The saga of the US$54 million lawsuit against a Washington, D.C.-area dry cleaners over a missing pair of pants has come to an end, with Washington Superior Court Judge Judith Bartnoff ruling against the plaintiff, Roy Pearson.
Now, Pearson, an administrative law judge, is liable for the owners’ court costs, which come to roughly $1,000. In a later hearing, Bartnoff will determine whether Pearson must reimburse the store owners — Soo Chung, Jin Nam Chung and Ki Y. Chung — for their legal fees, which could amount to some tens of thousands of dollars.
“I am loking forward to the judge’s decision on whether Pearson should be required to pay the legal fees of the defendants,” attorney Philip K. Howard, who chairs the bipartisan legal reform coalitionCommon Good, told CRM Buyer.
“If the judge were to do that, it would send a clear message to other people who get carried away in their own minds about supposed outrages,” he added. “If this case doesn’t warrant the shifting of attorneys fees, then no case does.”
Indeed at $54 million, Pearson’s suit can easily be said to represent the high-water mark of frivolous lawsuits. He has found little sympathy in a city known for its strong consumer protections.
Pearson’s claim centered on his expectations of service based on a “Satisfaction Guaranteed” sign that once hung in the store window of the cleaners. He invoked the sign when the cleaners allegedly lost the pants to a suit he had brought in. The owners found the pants a few days later, they said, and offered to return them. However, Pearson disputed that the pants were his and proceeded to seek redress through the legal system.
Publicity about the case triggered concerns that it might give businesses ammunition to lobby for repeal of the strong consumer protections in the District. However, at first glance, Bartnoff’s ruling does not provide them with much leverage.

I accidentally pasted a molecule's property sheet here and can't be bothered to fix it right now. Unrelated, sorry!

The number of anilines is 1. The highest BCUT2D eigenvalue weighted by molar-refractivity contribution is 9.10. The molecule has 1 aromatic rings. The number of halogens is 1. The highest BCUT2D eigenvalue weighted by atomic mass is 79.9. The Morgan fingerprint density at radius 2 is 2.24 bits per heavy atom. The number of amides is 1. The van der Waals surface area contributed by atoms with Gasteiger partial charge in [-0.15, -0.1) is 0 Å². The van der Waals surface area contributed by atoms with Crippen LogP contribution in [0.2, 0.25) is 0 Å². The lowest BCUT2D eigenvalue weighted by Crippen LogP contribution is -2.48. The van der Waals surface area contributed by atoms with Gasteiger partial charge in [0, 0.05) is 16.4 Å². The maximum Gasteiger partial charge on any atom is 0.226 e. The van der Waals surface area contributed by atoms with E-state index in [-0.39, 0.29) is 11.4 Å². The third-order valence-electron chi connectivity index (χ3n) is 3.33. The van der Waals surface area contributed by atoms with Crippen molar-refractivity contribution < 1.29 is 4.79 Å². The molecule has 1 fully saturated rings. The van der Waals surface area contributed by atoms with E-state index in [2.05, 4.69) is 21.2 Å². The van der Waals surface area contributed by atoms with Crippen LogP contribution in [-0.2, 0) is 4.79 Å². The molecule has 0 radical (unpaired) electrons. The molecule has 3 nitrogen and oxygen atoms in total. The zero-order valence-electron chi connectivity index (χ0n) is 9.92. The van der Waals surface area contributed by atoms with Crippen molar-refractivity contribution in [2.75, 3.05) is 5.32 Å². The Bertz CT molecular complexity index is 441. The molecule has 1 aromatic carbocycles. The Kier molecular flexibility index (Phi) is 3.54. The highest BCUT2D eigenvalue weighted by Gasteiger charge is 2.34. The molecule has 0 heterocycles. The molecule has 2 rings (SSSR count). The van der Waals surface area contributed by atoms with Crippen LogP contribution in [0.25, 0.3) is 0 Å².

“A reasonable consumer would not interpret ‘Satisfaction Guaranteed’ to mean that a merchant is required to satisfy a customer’s unreasonable demands” or to agree to demands that the merchant would have reasonable grounds for disputing, the judge wrote.
Washington’s consumer statutes “were designed for companies that issue misleading ads,” Howard said, such as ads promising radios for $10 when in reality only one available would be available for $10, with the rest priced at $100. “This case was not about consumer fraud — it was an ordinary consumer dispute.”
Still, the case reflects the sue-happy mentality often associated with Americans. “There are a lot of frivolous lawsuits out there,” Bryan Quigley, senior vice president of strategic communications at the U.S. Chamber Institute for Legal Reform, told CRM Buyer. “This suit is emblematic of a much larger problem in this country.”
The annual tort liability price tag for small businesses has grown from $87 billion in 2002 to $98 billion in 2005 — an increase of 13 percent — according to recent studies conducted by the Institute.
In explaining why he sued for the astronomical sum of $67 million — which he later reduced to the still-astronomical sum of $54 million — Pearson told the media that his action would strengthen consumer protections in the city. However, the case is unlikely to have much, if any, impact.
“No precedent has been set that will help small businesses or consumers,” Phillip Hoffman, a partner at Pryor Cashman, told CRM Buyer.
“The damages sought had no relationship whatsoever to any damage the judge may have suffered. By seeking $54 million — as opposed to $54 — he lost all credibility.
“He should have brought his claim in small claims court or before Judge Judy, where it belonged,” Hoffman concluded.